In the 1968 film, Night of the Living Dead, a horde of rising zombies kills seven individuals in a Pennsylvania farmhouse. Two years earlier, in real life, a zombie fatally stabbed and strangled eight student nurses in a Chicago townhouse. His name was Richard Speck.
While Speck was not a re-animated human corpse in the mode of modern Hollywood depictions, he was, in a very real sense, one of the walking dead—a person who is physically alive, but emotionally, socially, and morally dead. Even 22 years after the murders, when asked how he felt about them, Speck sneered: "Like I always felt . . . had no feeling. If you're asking me if I felt sorry, no." With soulless detachment, he went on to describe the process of strangulation: "It's not like TV . . . it takes over three minutes and you have to have a lot of strength."
Night of the Living Dead proved to be a groundbreaking film in the horror genre. Zombies, which until then had been depicted as living persons enslaved through the power of black magic, were recast in this film as insatiable cannibals raised from the dead. Numerous spinoffs followed, as well as a raft of slasher films in the 1970s and 1980s, whose villains were zombie-like. Think, Jason, Freddy, and Michael Myers.
In a similar way, the Chicago townhouse murders marked the rise of what New York Times columnist David Brooks calls the "spectacular rampage murder." According to Brooks, from 1913 to about 1970, there were no more than two of these types of murders per decade worldwide. After that, the number shot up to nine in the 1980s, eleven in the 1990s, and twenty-six in the past decade.2 Since July 2012, when Brooks wrote his analysis, there have been a half-dozen more, including the one at Sandy Hook Elementary School last December.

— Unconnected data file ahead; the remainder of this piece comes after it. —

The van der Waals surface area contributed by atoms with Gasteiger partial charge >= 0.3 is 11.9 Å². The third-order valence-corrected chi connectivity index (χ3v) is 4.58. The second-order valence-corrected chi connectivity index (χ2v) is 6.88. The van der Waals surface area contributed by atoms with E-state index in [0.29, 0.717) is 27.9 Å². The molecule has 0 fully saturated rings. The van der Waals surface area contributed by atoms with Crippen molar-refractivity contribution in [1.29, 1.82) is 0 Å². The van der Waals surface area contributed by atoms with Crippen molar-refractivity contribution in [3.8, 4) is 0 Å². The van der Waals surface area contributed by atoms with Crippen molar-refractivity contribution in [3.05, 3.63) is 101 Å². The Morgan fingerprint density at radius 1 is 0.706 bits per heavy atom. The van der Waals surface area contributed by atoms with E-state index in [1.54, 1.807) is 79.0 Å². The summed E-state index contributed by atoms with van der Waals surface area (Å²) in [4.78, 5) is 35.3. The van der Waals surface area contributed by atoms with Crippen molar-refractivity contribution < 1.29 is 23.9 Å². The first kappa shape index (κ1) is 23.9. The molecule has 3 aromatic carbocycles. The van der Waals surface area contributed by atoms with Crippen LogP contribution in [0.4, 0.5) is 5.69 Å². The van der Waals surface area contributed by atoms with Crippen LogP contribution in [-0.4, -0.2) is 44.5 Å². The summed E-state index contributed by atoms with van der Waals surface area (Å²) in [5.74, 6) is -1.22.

Clearly, the rise in such killings could not happen without the rise of a certain type of killer: a socially isolated person who, psychotherapist Dr. Paul Hannig declares, "can't feel the normal range of human emotions" and has lost "all sense of normal morality and impulse control."3 Think Cho Seung-hui, James Holmes, Adam Lanza . . . zombies.
Whereas Hollywood movie zombies kill to satisfy their hunger, the real-life rampage murderer kills, says Dr. Hannig, in the belief that mass murder is "the solution to his problems." He imagines that the spectacle of his crime will bring wide attention to the injustices he has had to bear. Through mass murder, he will assert his grievances and accomplish what he has failed to accomplish thus far: "to be heard, understood, and accepted."
But whether fictional zombies or real-life murderers, such persons represent something the Apostle Paul warned would characterize the latter days: people "without natural affection" or, as the New Revised Standard Version puts it, who are "inhuman" (2 Timothy 3:1–9). They are not inhuman in the sense of "sub-human" or animalistic, however, but in the sense of "counter-human"—that is, these individuals are set against humanity and even their own humanness, often to the point of taking their own life after taking the lives of others.
Over sixty years ago, Albert Camus wrote a novel about what well could be the proto-"counter-human." He titled the book The Stranger, an apt reference to the central character, Meursault.... Continue reading here.
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